The <%@ Page%> should inherit from the class defined in the .aspx.cs file, as well as contain the name of the assembly in which that class is contained. If the class in that file inherits from another class defined in another .cs file, that latter class should derive from System.Web.UI.Page.
If you right-click on the files, select Properties, and examine the "Build Action" property, these should say "Compile". This is the default build action for .cs files. If the project compiles all the files set for compilation and there are no build problems, then all your Types are being resolved correctly. The only problem would be that the Inherits attribute of the <%@ Page%> declaration probably isn't referencing the right Type, and / or the CodeBehind attribute does not specify the path to the correct .aspx.cs file.
Finally, make sure that the Liberal error_tags class is declared as public, protected (recommended), internal, or protected internal. If it is declared as private no class - including subclasses - can access it without using reflection (which is expensive and not a very good design).
dalm wrote: With Microsofts XML namespaces, is it be possible to pass variables taken from a serialised object through (set) property procedures?
What exactly do you mean? If you're using the XML Serialization classes from System.Xml.Serialization, then public properties are serialized by default (you can control this with the attributes like XmlElementAttribute and XmlAttributeAttribute. When deserializing, the values are assigned to the properties again via the set accessor so any code you have in the set accessors will be run.
When I use a manifest file to enable windows xp themes the calendar control get seriously screwed up. When a range is selected the painting isn't done properly. Has anyone ran into this before? Any solutions to this?
Sorry, I didn't see that. I believe you are going to have to subclass the WndProc and watch for EN_LINK message. To receive this message you will also need to send the EM_SETEVENTMASK message as it specifies the event messages to send to the parent window. You should be able to cast the lparam to a ENLINK structure which contain helpful information such as a CHARRANGE structure that will tell you the range of characters. This should at least point you in the right direction but it will require a little work. Hope this helps.
I am developing a program in which there is dynamically generation of some fields let us take the example of label control now i dynamically generate them after taking input from user. when the user right click on any label i will show him a context menu through which he can select the font, color etc and on the selection of that a different dialog box will be selected now Actual problem is that after the selection of that color or font i want to know on which label control user has right clicked on how i will get that . sorry for poor english
Thanx in advance
If I understand you correctly, you need to know control which triggered context menu when you handle MenuItem.Click event. When you handle this event sender is a context menu so it wont't help you much. However, if you handle ContextMenu.Popup sender is the control triggering the event. What you can do is this: create a field in the class where you handle events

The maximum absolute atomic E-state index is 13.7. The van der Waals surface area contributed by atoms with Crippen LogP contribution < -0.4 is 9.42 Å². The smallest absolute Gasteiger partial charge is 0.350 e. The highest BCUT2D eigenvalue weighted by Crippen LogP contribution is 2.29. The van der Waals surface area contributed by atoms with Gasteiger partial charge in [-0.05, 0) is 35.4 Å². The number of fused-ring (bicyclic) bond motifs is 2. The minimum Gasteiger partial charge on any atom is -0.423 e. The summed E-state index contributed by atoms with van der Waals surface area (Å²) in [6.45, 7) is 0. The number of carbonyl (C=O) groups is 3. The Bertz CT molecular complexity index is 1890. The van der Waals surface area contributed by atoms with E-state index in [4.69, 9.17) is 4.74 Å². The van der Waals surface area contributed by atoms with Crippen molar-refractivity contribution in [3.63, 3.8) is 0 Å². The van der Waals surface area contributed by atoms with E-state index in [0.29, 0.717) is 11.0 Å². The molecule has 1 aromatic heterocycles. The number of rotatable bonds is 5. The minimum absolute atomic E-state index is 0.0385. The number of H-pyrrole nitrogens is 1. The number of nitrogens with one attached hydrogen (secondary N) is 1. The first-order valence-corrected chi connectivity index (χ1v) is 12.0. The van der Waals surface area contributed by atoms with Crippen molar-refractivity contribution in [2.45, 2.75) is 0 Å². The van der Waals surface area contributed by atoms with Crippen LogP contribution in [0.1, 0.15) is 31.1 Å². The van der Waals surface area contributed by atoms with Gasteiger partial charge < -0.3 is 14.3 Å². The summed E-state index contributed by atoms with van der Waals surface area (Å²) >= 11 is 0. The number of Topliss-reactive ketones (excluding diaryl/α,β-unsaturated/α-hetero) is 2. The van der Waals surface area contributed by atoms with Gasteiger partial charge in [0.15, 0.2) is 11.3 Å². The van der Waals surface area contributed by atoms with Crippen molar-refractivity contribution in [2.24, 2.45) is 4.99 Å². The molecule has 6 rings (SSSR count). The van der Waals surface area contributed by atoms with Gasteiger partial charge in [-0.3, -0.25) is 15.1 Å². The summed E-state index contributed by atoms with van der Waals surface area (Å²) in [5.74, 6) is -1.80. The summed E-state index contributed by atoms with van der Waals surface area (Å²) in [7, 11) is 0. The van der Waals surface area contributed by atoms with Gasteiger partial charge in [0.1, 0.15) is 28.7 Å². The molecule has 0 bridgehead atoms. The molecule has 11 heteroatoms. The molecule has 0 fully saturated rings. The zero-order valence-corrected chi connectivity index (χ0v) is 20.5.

For your keyboard i your Key_Press event you can set the e.Handled to true. Other way is to implement IMessageFilter and use AddMessageFiletr, so you can handle all events for your application. Look in MSDN for more information and how to use them.
I've got a bit of an obscure problem extracting my objects from a HashTable. The basic idea is that the hashtable is populated with objects - which are classes of UTServer. UTServer is a class that contains various variables and a single method - refresh(). I also need to use a hashtable because of the key it uses (since I have to link my hashtable to a listview later on and want it to be as fast as possible)
I don't appear to have any trouble adding the UTServer classes into the hashtable. However getting these out and reading the variables held inside is proving to be difficult.
My Code as follows:
//Declaring the hashtable publicly
Hashtable servers = new Hashtable();
(when counting the objects in servers - it returns the correct amount)
//UTServer class that is added into the hashtable
public class UTServer
public String ip = "";
public String port = "";
public String queryOffset = "";
public String game = "";
public long serverID;
public UT2003Server remoteServer = new UT2003Server();
I have a Cobra LS 1900 bar code scanner that I would like to add in to a C# application. But I have no idea how to do this. The scanner I have connect to the keyboard connection and keyboard is connected to the scanner basically it’s a Y cable. If any one gives some direction which way I should go Greatly Appreciated!!
Thanks so much
I am writing a POS for our school's bookstore and am using a keybaord wedge scanner as you described. In my case I was able to plug the scanner in and read codes right out of the box. I was worried about how I would access it so I thought to try the simplest solution first. I created a simple form with a text box and label. When the text box had focus I scanned a bar code and the numbers (under the bar code) appeared in the text box. Give it a try it may work like mine did right out of the box.